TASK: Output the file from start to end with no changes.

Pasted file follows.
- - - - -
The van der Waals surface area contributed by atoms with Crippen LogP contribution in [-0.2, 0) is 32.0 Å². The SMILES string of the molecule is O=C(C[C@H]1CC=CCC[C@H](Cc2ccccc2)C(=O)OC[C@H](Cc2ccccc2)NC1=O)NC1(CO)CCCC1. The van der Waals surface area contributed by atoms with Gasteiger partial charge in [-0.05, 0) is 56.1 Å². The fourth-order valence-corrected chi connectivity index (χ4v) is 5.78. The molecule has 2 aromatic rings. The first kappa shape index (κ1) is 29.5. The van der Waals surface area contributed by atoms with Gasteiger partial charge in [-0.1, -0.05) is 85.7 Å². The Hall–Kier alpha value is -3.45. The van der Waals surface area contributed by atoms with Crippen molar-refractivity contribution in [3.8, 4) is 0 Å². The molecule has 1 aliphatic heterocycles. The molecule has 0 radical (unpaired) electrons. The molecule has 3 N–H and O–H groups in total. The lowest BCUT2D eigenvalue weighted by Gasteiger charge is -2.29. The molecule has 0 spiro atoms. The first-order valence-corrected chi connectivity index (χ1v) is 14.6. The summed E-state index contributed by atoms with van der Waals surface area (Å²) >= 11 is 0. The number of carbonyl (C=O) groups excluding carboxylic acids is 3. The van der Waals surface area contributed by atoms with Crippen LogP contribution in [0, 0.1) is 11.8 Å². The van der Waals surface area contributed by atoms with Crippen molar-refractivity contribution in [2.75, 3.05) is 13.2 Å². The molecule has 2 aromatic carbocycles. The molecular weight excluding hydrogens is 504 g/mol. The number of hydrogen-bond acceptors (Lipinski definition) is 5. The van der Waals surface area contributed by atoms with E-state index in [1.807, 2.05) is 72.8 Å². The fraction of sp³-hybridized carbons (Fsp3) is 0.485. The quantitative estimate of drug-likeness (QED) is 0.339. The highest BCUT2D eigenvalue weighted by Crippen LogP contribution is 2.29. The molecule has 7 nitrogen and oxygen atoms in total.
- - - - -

The van der Waals surface area contributed by atoms with Crippen LogP contribution in [-0.2, 0) is 32.0 Å². The SMILES string of the molecule is O=C(C[C@H]1CC=CCC[C@H](Cc2ccccc2)C(=O)OC[C@H](Cc2ccccc2)NC1=O)NC1(CO)CCCC1. The van der Waals surface area contributed by atoms with Gasteiger partial charge in [-0.05, 0) is 56.1 Å². The fourth-order valence-corrected chi connectivity index (χ4v) is 5.78. The molecule has 2 aromatic rings. The first kappa shape index (κ1) is 29.5. The van der Waals surface area contributed by atoms with Gasteiger partial charge in [-0.1, -0.05) is 85.7 Å². The Hall–Kier alpha value is -3.45. The van der Waals surface area contributed by atoms with Crippen molar-refractivity contribution in [3.8, 4) is 0 Å². The molecule has 1 aliphatic heterocycles. The molecule has 0 radical (unpaired) electrons. The molecule has 3 N–H and O–H groups in total. The lowest BCUT2D eigenvalue weighted by Gasteiger charge is -2.29. The molecule has 0 spiro atoms. The first-order valence-corrected chi connectivity index (χ1v) is 14.6. The summed E-state index contributed by atoms with van der Waals surface area (Å²) >= 11 is 0. The number of carbonyl (C=O) groups excluding carboxylic acids is 3. The van der Waals surface area contributed by atoms with Crippen LogP contribution in [0, 0.1) is 11.8 Å². The van der Waals surface area contributed by atoms with Crippen molar-refractivity contribution in [2.75, 3.05) is 13.2 Å². The molecule has 2 aromatic carbocycles. The molecular weight excluding hydrogens is 504 g/mol. The number of hydrogen-bond acceptors (Lipinski definition) is 5. The van der Waals surface area contributed by atoms with E-state index in [1.807, 2.05) is 72.8 Å². The fraction of sp³-hybridized carbons (Fsp3) is 0.485. The quantitative estimate of drug-likeness (QED) is 0.339. The highest BCUT2D eigenvalue weighted by Crippen LogP contribution is 2.29. The molecule has 7 nitrogen and oxygen atoms in total.